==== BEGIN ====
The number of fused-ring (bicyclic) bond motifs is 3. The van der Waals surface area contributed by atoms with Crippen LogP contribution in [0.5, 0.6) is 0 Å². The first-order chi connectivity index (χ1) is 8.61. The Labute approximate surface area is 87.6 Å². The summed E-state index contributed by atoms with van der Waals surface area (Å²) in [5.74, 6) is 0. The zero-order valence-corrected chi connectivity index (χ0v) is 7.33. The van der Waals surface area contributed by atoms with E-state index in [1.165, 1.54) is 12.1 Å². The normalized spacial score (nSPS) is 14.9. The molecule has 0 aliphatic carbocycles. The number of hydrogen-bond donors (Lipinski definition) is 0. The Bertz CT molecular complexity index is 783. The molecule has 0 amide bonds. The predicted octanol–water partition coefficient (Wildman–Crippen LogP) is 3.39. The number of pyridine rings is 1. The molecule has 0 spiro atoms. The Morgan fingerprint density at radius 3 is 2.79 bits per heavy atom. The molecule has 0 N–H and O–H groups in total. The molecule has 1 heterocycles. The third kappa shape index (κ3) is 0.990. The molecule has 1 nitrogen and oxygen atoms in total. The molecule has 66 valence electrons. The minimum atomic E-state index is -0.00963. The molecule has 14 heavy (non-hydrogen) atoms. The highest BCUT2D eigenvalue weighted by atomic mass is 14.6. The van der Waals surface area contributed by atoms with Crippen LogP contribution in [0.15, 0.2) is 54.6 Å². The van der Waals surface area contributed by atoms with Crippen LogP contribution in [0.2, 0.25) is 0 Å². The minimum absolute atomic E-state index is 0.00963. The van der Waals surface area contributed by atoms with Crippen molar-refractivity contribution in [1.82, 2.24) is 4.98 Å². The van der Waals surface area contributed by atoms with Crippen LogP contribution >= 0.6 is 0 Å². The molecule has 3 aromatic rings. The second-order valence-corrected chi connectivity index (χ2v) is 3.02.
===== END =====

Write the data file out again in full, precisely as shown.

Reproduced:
The number of fused-ring (bicyclic) bond motifs is 3. The van der Waals surface area contributed by atoms with Crippen LogP contribution in [0.5, 0.6) is 0 Å². The first-order chi connectivity index (χ1) is 8.61. The Labute approximate surface area is 87.6 Å². The summed E-state index contributed by atoms with van der Waals surface area (Å²) in [5.74, 6) is 0. The zero-order valence-corrected chi connectivity index (χ0v) is 7.33. The van der Waals surface area contributed by atoms with E-state index in [1.165, 1.54) is 12.1 Å². The normalized spacial score (nSPS) is 14.9. The molecule has 0 aliphatic carbocycles. The number of hydrogen-bond donors (Lipinski definition) is 0. The Bertz CT molecular complexity index is 783. The molecule has 0 amide bonds. The predicted octanol–water partition coefficient (Wildman–Crippen LogP) is 3.39. The number of pyridine rings is 1. The molecule has 0 spiro atoms. The Morgan fingerprint density at radius 3 is 2.79 bits per heavy atom. The molecule has 0 N–H and O–H groups in total. The molecule has 1 heterocycles. The third kappa shape index (κ3) is 0.990. The molecule has 1 nitrogen and oxygen atoms in total. The molecule has 66 valence electrons. The minimum atomic E-state index is -0.00963. The molecule has 14 heavy (non-hydrogen) atoms. The highest BCUT2D eigenvalue weighted by atomic mass is 14.6. The van der Waals surface area contributed by atoms with Crippen LogP contribution in [0.15, 0.2) is 54.6 Å². The van der Waals surface area contributed by atoms with Crippen LogP contribution in [0.2, 0.25) is 0 Å². The minimum absolute atomic E-state index is 0.00963. The van der Waals surface area contributed by atoms with Crippen molar-refractivity contribution in [1.82, 2.24) is 4.98 Å². The van der Waals surface area contributed by atoms with Crippen LogP contribution >= 0.6 is 0 Å². The molecule has 3 aromatic rings. The second-order valence-corrected chi connectivity index (χ2v) is 3.02.